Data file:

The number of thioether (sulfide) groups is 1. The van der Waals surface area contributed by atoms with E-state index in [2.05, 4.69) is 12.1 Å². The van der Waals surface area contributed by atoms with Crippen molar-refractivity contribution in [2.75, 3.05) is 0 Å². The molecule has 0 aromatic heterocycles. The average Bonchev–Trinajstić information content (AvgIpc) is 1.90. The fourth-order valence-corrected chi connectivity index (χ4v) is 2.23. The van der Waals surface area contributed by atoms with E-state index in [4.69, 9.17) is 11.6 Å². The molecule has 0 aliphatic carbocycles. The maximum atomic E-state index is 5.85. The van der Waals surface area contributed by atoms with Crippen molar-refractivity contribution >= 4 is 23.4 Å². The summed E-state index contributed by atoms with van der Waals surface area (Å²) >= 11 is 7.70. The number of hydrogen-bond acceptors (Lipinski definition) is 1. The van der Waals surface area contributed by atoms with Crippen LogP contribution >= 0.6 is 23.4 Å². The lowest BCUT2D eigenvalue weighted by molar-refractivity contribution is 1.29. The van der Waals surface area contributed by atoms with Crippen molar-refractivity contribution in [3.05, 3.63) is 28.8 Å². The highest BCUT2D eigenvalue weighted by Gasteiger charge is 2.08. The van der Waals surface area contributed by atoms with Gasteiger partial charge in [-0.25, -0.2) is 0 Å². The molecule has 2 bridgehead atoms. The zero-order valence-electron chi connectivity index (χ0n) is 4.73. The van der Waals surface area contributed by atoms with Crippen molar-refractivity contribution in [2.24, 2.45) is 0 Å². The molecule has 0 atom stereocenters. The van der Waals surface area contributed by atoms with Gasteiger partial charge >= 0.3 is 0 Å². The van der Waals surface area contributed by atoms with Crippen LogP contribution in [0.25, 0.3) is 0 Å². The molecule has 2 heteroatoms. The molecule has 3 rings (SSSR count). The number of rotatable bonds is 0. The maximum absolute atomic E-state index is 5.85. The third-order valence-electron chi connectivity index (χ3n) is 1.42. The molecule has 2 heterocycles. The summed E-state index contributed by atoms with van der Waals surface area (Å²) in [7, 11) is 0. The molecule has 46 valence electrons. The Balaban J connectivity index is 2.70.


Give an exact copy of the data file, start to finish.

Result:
The number of thioether (sulfide) groups is 1. The van der Waals surface area contributed by atoms with E-state index in [2.05, 4.69) is 12.1 Å². The van der Waals surface area contributed by atoms with Crippen molar-refractivity contribution in [2.75, 3.05) is 0 Å². The molecule has 0 aromatic heterocycles. The average Bonchev–Trinajstić information content (AvgIpc) is 1.90. The fourth-order valence-corrected chi connectivity index (χ4v) is 2.23. The van der Waals surface area contributed by atoms with E-state index in [4.69, 9.17) is 11.6 Å². The molecule has 0 aliphatic carbocycles. The maximum atomic E-state index is 5.85. The van der Waals surface area contributed by atoms with Crippen molar-refractivity contribution >= 4 is 23.4 Å². The summed E-state index contributed by atoms with van der Waals surface area (Å²) >= 11 is 7.70. The number of hydrogen-bond acceptors (Lipinski definition) is 1. The van der Waals surface area contributed by atoms with Crippen LogP contribution >= 0.6 is 23.4 Å². The lowest BCUT2D eigenvalue weighted by molar-refractivity contribution is 1.29. The van der Waals surface area contributed by atoms with Crippen molar-refractivity contribution in [3.05, 3.63) is 28.8 Å². The highest BCUT2D eigenvalue weighted by Gasteiger charge is 2.08. The van der Waals surface area contributed by atoms with Gasteiger partial charge in [-0.25, -0.2) is 0 Å². The molecule has 2 bridgehead atoms. The zero-order valence-electron chi connectivity index (χ0n) is 4.73. The van der Waals surface area contributed by atoms with Crippen molar-refractivity contribution in [2.24, 2.45) is 0 Å². The molecule has 0 atom stereocenters. The van der Waals surface area contributed by atoms with Gasteiger partial charge >= 0.3 is 0 Å². The van der Waals surface area contributed by atoms with Crippen LogP contribution in [0.25, 0.3) is 0 Å². The molecule has 2 heteroatoms. The molecule has 3 rings (SSSR count). The number of rotatable bonds is 0. The maximum absolute atomic E-state index is 5.85. The third-order valence-electron chi connectivity index (χ3n) is 1.42. The molecule has 2 heterocycles. The summed E-state index contributed by atoms with van der Waals surface area (Å²) in [7, 11) is 0. The molecule has 46 valence electrons. The Balaban J connectivity index is 2.70.